Command and control over brains | By Ali Sukhanver

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Command and control over brains

THE institution I head, has prescribed grey trousers, white shirt and maroon tie for the students’ uniform.

Gray and maroon are the colours with many different shades; so every year I find a lot of difficulty in convincing my students to choose the right shade of maroon and grey.

Even a slight change in shade, practically distorts the whole concept of uniform. Same seems the problem with our syllabus and curriculum in our educational institutions.

It is a very common criticism on our society that we are not a nation but a disorganized crowd.

What makes us a nation and what changes us into a disorganized crowd; this is a very important question and without getting the answer to this question we could never dream of a prosperous tomorrow.

The most important thing which could play a vital role in strengthening our social fabric is nothing but our syllabus rather curriculum.

A very interesting fact is that in Pakistan we have a lot of educational institutions including primary and secondary schools, colleges and universities in public as well as in private sector.

Countless institutions of formal and informal institutions are being run by different NGOs too but in spite of such a huge number of educational institutions, the problem is still there; we are branded as a crowd.

The situation could have been controlled rather improved if in the last seven decades we had succeeded in providing our students a uniform educational curriculum.

The prescribed books for a child of class 5 living in a village are altogether different from those prescribed for the child living in a city and studying at some ‘posh’ educational institution.

Same difference could be observed in the atmosphere and facilities provided to both. Unfortunately after passing through two altogether different types of educational atmospheres and after getting through altogether different curriculum, our society expects from all of them to appear in the competitive examinations and ‘win the race’.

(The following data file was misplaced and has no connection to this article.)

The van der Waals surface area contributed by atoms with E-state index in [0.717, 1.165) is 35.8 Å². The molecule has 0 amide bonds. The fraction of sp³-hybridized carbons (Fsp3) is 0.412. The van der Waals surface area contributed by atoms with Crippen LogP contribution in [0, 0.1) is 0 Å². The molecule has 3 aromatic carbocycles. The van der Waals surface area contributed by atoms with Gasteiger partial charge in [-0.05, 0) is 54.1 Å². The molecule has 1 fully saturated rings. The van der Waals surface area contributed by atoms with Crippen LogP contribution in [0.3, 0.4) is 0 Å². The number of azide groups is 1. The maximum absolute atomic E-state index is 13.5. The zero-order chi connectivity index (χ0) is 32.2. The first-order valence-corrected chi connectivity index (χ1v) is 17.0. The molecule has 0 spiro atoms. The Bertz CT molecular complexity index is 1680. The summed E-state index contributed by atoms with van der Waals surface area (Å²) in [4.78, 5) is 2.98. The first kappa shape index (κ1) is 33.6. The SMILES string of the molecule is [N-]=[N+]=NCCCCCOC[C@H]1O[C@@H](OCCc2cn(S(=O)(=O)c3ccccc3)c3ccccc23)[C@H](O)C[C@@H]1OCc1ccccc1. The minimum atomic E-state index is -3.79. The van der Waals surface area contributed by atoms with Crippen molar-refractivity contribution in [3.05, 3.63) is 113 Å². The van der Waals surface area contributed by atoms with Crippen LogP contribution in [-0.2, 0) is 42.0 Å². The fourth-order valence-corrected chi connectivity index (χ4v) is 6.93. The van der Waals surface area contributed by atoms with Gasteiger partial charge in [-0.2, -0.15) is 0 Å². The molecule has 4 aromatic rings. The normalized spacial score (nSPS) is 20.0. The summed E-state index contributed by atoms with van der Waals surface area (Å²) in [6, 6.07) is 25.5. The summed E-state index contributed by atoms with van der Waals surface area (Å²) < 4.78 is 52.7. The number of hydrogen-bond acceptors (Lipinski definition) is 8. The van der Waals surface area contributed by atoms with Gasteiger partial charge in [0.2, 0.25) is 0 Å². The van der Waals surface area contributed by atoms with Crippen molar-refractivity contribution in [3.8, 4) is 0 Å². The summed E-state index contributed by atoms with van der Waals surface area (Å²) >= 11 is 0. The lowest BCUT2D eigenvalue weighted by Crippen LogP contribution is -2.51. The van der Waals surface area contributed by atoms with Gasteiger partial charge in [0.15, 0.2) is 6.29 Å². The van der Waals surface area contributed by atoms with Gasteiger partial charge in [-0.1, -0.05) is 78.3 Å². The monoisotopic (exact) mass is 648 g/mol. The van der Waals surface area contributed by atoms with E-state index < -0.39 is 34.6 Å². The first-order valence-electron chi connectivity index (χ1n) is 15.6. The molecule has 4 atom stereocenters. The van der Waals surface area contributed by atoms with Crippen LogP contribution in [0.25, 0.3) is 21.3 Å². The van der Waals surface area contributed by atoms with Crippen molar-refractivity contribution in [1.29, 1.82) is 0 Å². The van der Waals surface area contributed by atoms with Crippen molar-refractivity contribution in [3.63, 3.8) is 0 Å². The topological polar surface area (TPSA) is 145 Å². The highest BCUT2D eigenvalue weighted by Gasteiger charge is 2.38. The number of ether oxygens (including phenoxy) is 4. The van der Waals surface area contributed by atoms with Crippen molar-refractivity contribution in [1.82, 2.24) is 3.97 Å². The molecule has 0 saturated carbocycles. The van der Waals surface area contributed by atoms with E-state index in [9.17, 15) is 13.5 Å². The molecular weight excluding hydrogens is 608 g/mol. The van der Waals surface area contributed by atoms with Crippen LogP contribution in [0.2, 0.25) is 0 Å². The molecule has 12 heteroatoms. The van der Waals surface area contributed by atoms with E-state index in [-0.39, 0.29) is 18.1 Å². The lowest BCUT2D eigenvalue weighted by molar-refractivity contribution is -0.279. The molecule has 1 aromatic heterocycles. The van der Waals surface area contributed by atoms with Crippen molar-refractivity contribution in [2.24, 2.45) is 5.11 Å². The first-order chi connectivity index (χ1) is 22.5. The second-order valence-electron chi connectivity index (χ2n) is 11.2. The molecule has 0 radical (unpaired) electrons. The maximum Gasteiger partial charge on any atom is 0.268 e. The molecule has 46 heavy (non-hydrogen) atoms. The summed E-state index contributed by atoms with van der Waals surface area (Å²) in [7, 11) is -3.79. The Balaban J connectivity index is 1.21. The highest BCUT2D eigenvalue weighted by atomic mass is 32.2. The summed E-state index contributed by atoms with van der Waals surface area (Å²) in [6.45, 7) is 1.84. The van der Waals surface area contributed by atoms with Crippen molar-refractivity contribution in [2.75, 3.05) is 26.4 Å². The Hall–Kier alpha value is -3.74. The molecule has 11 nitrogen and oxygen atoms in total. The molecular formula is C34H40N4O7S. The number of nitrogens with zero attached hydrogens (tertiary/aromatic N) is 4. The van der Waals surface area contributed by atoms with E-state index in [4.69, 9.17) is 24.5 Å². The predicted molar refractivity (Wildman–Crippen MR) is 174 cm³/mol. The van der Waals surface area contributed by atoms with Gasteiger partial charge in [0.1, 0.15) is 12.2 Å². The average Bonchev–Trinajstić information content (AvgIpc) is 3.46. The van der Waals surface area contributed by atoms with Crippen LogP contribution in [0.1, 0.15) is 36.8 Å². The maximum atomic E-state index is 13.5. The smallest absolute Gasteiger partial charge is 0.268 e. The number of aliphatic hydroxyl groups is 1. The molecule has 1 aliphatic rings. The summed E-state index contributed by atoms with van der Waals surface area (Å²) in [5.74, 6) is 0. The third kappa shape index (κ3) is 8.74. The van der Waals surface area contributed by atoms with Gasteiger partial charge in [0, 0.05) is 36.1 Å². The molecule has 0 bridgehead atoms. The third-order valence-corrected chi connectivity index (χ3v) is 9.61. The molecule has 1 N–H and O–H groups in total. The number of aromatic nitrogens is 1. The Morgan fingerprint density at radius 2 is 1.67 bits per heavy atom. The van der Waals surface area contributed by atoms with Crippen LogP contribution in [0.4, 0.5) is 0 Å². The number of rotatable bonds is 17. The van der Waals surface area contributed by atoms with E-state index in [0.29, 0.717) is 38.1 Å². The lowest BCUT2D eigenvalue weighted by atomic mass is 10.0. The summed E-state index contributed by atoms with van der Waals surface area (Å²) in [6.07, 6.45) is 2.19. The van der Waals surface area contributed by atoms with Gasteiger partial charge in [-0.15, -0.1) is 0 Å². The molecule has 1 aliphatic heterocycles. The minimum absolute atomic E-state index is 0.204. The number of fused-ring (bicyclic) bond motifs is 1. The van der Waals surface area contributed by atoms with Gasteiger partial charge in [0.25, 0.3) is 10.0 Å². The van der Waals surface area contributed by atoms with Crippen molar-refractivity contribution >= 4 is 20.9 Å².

The most important thing is that we have never tried to formulate a practicable national educational policy.

All policies prepared for the improvement of educational system are nothing but bookish rather impractical.

In most of the cases the policy makers are not from the educationist strata; they could be good planners and good designers but not the educationists.

In other words, it is the same situation where an experienced principal of a college is assigned the responsibility of running a shoe factory.

In short, our education-system has badly failed in producing good Pakistanis and good Muslims just because we could never succeed in introducing an ‘ideology-based’ curriculum.

A lot of things are there to be revolutionized. Our educational system needs a very careful overhauling.

Without bringing all students, all institutions and all teachers on the same ‘ideological page’ we cannot make things better.

One of the basic purposes of education is to teach people what patience is and what tolerance is and how to think positively; without guiding our students towards a positive direction of thinking, we cannot expect from them a very sublime type of attitude.

In most of the western countries, the school going children are considered the future of the country and the centre of all attention.

From their day one in the educational system they are taught the fundamentals of ethics and morality.

They are taught who is a good man and what the basic characteristics of a good man are. According to an official document of the School Education Department of UK the designing of School Curriculum is one of the most important rather most sensitive task.

They have published an official policy on curriculum designing. According to that policy every state-funded school must offer a balanced and broadly based curriculum which promotes the spiritual, moral, cultural, mental and physical development of pupils at the school and in the society.

It must prepare the pupils at the school for the opportunities, responsibilities and experiences of later life.

According to that document, all state schools are also required to make provision for a daily act of collective worship and must teach religious education.

The product of such a refined curriculum policy comes out in shape of immortal characters like Stephen Hawking.

In Pakistan, we have a lot of talent as well as boundless passion for hard work in our youth; but one thing this youth is missing badly is moral and spiritual grooming.

Without introducing a clear-cut educational policy and without designing a National Curriculum and without rigid-implementation of this policy, our youth could never be groomed.

Still it is not too late; what has been done could not be undone but we can plan what to do next for our tomorrow.

Without telling our students that extremism and honesty to the religion are altogether two different things and without making they realize that brains could never be convinced and controlled with force, the situation would always remain complicated.

—The writer is Principal of a Government College and senior columnist, based in Multan.